#Haematological characteristics and #risk #factors in the #classification and #prognosis evaluation of #COVID19: a retrospective cohort study (Lancet Hematol., abstract)

[Source: Lancet Hematology, full page: (LINK). Abstract, edited.]

Haematological characteristics and risk factors in the classification and prognosis evaluation of COVID-19: a retrospective cohort study

Danying Liao, MD *, Prof Fen Zhou, MD *, Lili Luo, MS, Min Xu, BS, Prof Hongbo Wang, MD, Prof Jiahong Xia, MD, Prof Yong Gao, MD, Prof Liqiong Cai, MD, Zhihui Wang, BS, Prof Ping Yin, PhD, Prof Yadan Wang, MD, Lu Tang, BS, Jun Deng, MD, Prof Heng Mei, MD †, Prof Yu Hu, MD  †

Published: July 10, 2020 | DOI: https://doi.org/10.1016/S2352-3026(20)30217-9




COVID-19 is an ongoing global pandemic. Changes in haematological characteristics in patients with COVID-19 are emerging as important features of the disease. We aimed to explore the haematological characteristics and related risk factors in patients with COVID-19.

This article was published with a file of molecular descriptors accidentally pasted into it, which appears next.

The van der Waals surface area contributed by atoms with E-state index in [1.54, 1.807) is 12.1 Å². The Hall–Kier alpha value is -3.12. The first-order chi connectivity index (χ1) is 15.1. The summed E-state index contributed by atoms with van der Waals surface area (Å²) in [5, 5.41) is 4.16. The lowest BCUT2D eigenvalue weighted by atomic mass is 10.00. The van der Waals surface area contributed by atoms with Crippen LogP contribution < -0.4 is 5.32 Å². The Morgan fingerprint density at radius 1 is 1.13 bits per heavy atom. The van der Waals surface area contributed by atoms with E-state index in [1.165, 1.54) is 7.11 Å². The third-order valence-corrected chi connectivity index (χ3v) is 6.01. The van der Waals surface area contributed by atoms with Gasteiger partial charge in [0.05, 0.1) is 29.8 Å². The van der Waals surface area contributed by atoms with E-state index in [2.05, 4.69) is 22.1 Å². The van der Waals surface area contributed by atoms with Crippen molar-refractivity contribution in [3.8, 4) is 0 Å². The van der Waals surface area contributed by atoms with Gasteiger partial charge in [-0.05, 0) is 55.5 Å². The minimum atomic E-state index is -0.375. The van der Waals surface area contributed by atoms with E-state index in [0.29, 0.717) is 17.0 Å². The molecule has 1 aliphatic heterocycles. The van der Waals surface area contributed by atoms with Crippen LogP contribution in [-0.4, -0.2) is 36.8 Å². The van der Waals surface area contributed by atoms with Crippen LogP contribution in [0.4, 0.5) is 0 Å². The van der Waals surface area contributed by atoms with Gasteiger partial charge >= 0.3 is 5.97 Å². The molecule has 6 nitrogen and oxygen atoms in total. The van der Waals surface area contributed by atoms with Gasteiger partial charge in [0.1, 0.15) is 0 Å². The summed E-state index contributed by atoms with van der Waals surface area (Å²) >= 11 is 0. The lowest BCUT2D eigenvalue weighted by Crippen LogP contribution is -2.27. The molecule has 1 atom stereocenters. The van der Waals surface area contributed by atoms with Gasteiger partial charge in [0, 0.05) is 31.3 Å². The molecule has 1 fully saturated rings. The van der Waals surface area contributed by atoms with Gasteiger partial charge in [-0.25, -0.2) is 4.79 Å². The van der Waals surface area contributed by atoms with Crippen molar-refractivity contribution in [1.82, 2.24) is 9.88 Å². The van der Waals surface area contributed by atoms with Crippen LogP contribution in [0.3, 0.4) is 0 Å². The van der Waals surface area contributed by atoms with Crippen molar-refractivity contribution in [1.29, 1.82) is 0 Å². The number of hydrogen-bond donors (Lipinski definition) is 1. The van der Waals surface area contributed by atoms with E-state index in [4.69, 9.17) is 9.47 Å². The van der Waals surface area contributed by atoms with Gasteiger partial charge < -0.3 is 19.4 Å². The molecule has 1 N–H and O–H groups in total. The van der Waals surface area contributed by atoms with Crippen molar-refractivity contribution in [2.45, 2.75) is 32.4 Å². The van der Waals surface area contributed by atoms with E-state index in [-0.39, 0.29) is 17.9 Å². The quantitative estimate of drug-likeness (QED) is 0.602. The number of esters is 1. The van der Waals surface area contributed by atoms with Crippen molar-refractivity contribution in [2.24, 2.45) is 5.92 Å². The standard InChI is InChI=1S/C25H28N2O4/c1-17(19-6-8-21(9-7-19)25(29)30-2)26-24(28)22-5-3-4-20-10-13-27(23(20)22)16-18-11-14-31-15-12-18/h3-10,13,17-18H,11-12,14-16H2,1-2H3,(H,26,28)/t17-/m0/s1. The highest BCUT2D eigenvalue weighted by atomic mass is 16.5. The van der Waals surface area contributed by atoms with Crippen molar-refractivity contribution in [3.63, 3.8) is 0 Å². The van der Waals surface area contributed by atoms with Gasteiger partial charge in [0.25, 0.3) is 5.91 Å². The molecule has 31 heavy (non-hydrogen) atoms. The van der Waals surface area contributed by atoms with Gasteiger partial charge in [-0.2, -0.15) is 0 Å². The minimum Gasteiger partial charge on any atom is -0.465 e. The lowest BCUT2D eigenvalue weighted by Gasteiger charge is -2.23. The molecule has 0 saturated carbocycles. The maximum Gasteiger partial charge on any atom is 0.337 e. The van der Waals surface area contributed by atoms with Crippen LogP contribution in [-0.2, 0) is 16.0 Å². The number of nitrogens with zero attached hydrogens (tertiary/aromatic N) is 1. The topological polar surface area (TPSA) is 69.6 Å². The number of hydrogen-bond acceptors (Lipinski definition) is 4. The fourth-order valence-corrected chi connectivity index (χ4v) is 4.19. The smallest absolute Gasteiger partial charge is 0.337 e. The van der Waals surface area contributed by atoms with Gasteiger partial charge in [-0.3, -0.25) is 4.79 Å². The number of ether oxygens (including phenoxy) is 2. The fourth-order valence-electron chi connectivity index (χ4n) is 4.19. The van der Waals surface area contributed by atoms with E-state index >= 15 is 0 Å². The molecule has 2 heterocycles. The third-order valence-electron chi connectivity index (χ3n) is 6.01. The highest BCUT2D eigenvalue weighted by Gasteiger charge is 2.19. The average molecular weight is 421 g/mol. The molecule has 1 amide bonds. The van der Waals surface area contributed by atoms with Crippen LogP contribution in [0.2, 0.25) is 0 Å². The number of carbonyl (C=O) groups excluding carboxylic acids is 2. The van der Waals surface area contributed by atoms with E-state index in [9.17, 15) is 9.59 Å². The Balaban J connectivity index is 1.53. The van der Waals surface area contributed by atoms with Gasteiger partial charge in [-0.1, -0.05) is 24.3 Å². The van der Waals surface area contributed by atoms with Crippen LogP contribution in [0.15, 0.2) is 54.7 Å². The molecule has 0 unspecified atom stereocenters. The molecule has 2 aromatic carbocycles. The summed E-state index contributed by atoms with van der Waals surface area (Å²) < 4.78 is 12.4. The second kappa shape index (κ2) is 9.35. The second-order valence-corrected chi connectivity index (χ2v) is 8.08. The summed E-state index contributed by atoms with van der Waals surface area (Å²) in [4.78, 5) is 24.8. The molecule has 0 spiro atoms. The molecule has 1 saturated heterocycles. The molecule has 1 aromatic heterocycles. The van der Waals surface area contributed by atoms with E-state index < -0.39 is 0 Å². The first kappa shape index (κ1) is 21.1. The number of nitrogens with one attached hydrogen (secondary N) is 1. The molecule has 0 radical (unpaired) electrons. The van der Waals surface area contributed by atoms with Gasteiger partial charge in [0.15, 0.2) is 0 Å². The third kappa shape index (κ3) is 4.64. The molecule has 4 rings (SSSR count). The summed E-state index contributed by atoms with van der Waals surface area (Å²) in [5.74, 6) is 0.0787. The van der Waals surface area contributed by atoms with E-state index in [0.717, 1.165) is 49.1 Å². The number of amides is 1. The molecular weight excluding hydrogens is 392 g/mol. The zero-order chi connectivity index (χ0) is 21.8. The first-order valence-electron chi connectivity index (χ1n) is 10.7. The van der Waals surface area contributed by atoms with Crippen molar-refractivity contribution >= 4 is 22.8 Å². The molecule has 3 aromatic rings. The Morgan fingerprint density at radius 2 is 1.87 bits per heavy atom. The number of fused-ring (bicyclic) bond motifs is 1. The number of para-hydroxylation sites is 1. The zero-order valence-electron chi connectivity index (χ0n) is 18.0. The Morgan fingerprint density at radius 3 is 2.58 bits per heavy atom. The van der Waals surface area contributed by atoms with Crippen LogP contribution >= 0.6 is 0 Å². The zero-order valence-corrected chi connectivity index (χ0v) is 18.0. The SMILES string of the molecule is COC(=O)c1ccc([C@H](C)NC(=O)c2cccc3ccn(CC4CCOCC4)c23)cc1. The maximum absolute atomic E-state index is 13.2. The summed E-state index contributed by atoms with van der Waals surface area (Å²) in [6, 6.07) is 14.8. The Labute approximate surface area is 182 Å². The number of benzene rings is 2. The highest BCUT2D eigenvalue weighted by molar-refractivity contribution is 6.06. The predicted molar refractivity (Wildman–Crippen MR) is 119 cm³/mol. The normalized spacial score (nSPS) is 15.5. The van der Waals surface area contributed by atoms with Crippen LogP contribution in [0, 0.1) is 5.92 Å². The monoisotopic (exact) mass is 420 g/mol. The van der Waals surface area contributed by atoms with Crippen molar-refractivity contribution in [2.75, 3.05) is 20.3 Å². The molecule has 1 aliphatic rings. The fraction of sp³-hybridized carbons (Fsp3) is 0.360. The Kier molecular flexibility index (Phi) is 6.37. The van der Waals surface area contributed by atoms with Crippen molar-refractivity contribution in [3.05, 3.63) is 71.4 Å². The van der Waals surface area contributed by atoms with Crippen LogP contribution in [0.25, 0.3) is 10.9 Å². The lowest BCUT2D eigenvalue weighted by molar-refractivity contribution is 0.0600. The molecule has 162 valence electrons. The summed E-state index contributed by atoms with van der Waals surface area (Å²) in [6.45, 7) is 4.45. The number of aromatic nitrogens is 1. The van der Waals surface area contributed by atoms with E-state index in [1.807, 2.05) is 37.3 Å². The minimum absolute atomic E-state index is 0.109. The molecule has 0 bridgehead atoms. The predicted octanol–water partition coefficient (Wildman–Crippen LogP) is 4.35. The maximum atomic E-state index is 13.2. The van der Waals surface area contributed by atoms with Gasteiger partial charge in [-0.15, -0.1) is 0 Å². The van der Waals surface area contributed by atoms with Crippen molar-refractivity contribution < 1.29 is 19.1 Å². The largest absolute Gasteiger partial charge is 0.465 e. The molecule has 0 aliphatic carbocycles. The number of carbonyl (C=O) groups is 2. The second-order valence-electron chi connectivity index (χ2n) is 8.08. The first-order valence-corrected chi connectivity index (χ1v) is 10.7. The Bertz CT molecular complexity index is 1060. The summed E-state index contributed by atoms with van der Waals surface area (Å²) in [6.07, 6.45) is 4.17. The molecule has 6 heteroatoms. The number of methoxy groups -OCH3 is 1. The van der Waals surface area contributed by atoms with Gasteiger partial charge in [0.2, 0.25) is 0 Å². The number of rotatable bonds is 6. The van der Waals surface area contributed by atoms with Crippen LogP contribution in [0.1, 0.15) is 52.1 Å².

This retrospective cohort study included patients with COVID-19 admitted to three designated sites of Wuhan Union Hospital (Wuhan, China). Demographic, clinical, laboratory, treatment, and outcome data were extracted from electronic medical records and compared between patients with moderate, severe, and critical disease (defined according to the diagnosis and treatment protocol for novel coronavirus pneumonia, trial version 7, published by the National Health Commission of China). We assessed the risk factors associated with critical illness and poor prognosis. Dynamic haematological and coagulation parameters were investigated with a linear mixed model, and coagulopathy screening with sepsis-induced coagulopathy and International Society of Thrombosis and Hemostasis overt disseminated intravascular coagulation scoring systems was applied.